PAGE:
To most students at Northwestern, the second Monday in October is nothing more than a normal day of classes. To NW’s Canadian students it means a lot more.
In Canada, the second Monday in October is Thanksgiving Day. It is held earlier than Thanksgiving in the U.S., right at the end of harvest, because the Canadian Thanksgiving is a celebration thanking God for a bountiful crop.
The traditional Canadian Thanksgiving celebration is very similar to the average U.S. celebration. Sophomore AJ Gruwal grew up in Canada and shared a little bit about his typical Thanksgiving traditions.
“We have a normal sit-down dinner and pray before the meal,” Gruwal said. “My family spends the evening together. We watch movies and play games. Sometimes it’s just my immediate family, and sometimes my extended family members are there, too.”
Canadian junior Josiah Veurink also has good Thanksgiving memories.
“Being early in October, the forest is in full fall mode with many different colors,” Veurink said. “Our Thanksgiving dinner is always accompanied by a hike up one of the mountains near my home. It’s a great time to see the beauty of God’s creation and what we are being thankful for. It’s a great way to celebrate the fall and enjoy the season before it’s gone.”
U.S. students get a break from school for their Thanksgiving holiday. They have time to relax and reflect on what the holiday actually means. The Canadian students have to go to class on their Thanksgiving holiday. However, Canadian students still find ways to celebrate Thanksgiving and observe some of their traditions.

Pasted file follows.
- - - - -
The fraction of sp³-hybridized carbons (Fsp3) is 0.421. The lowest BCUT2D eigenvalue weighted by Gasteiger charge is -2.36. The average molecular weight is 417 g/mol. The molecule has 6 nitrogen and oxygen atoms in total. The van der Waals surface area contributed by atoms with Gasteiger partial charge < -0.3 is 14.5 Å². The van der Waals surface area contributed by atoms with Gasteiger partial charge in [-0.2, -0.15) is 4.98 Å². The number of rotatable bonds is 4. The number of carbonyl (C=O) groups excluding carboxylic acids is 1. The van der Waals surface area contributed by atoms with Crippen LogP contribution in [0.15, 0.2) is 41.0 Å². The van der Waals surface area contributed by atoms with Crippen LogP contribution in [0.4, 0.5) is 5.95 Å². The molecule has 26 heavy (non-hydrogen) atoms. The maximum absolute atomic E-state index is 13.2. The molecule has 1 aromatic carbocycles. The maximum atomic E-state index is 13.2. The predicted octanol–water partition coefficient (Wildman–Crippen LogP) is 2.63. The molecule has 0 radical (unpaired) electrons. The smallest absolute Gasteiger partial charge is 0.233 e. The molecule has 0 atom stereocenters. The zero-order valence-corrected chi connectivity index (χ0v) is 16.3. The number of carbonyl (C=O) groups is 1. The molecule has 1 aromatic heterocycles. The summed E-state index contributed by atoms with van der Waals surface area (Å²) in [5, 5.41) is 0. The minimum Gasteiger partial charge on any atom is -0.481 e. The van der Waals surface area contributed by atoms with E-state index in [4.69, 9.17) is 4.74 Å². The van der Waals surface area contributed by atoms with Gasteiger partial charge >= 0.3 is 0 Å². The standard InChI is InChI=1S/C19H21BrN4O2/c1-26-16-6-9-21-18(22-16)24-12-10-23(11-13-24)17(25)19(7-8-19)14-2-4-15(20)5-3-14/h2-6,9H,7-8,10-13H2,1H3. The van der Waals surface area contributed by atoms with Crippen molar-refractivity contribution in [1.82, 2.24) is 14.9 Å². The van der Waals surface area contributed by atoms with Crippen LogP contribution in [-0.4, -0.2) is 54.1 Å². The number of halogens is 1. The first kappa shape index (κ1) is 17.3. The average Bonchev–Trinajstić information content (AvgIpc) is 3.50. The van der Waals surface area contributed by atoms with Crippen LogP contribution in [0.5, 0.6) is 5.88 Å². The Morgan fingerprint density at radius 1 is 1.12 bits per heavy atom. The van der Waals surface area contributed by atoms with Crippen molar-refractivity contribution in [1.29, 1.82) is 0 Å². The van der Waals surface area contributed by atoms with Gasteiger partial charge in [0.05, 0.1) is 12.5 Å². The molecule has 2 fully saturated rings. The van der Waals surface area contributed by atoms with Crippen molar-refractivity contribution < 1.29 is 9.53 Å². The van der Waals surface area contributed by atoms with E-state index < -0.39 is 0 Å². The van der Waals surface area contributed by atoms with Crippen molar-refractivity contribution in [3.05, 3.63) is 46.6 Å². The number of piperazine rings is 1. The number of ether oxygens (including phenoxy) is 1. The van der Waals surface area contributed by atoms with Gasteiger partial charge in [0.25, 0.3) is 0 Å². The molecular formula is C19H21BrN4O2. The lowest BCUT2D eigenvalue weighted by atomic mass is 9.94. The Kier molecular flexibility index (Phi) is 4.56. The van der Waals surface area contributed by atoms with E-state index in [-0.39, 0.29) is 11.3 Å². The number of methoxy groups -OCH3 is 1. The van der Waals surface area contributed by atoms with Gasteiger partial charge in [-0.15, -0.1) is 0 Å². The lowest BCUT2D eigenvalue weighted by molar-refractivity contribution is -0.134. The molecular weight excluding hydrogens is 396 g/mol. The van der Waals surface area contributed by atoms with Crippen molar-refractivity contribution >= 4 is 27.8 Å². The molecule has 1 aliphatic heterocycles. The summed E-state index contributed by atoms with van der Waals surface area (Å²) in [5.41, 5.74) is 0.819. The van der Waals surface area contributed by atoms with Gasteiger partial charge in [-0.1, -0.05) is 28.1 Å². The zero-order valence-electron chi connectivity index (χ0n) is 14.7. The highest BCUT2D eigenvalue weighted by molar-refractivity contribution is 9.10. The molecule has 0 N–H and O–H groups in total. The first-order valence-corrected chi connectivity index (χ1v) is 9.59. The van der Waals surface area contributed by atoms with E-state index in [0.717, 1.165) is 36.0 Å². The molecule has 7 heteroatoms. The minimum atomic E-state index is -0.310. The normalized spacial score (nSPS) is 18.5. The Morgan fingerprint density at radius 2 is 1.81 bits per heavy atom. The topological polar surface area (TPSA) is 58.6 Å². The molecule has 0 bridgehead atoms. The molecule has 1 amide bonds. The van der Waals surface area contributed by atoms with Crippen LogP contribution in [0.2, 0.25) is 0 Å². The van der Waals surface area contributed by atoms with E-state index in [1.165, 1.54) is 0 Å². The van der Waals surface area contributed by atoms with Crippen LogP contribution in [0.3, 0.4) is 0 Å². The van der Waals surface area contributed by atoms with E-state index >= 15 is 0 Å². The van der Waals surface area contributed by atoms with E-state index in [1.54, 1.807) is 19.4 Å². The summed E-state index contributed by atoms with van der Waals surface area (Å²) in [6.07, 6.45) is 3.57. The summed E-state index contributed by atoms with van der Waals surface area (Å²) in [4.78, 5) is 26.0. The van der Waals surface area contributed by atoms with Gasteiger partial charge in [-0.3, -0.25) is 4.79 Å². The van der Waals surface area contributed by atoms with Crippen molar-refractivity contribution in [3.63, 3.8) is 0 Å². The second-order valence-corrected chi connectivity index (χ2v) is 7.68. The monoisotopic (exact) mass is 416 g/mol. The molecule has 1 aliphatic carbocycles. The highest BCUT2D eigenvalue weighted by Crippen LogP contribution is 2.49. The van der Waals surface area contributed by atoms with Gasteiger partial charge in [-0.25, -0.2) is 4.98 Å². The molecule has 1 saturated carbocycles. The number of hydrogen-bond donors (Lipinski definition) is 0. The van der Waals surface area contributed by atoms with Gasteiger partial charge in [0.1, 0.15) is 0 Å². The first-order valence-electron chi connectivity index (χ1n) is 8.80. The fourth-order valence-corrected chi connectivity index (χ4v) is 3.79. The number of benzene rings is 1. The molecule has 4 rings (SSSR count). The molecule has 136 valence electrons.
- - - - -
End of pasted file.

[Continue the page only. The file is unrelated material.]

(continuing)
“Being in the USA, I have and will continue to celebrate Canadian Thanksgiving Day, “ Veurink said. “I have a close friend who is also from Canada, and last year I visited his house to enjoy a Thanksgiving meal and some fellowship time with fellow Canadians. It will always be an important day in my life no matter where I am living.”.
Despite the efforts to observe the Canadian holiday in the U.S., some Canadian students still miss home during the holiday.
“I miss not being home for the long weekend in Canada,” Gruwal said. “Everybody else gets to go home, and it stinks that I can’t be there with my family.”
Since NW dismisses class for Thanksgiving in November, Canadian students have the opportunity to celebrate the U.S. holiday. Some choose to celebrate it; others decide to do other things.
“Even with the break, I did not celebrate American Thanksgiving,” Veurink said. “I was able to go back home and visit my family, but it was weird because I was the only person with time off. It was more about being home than it was about celebrating Thanksgiving.”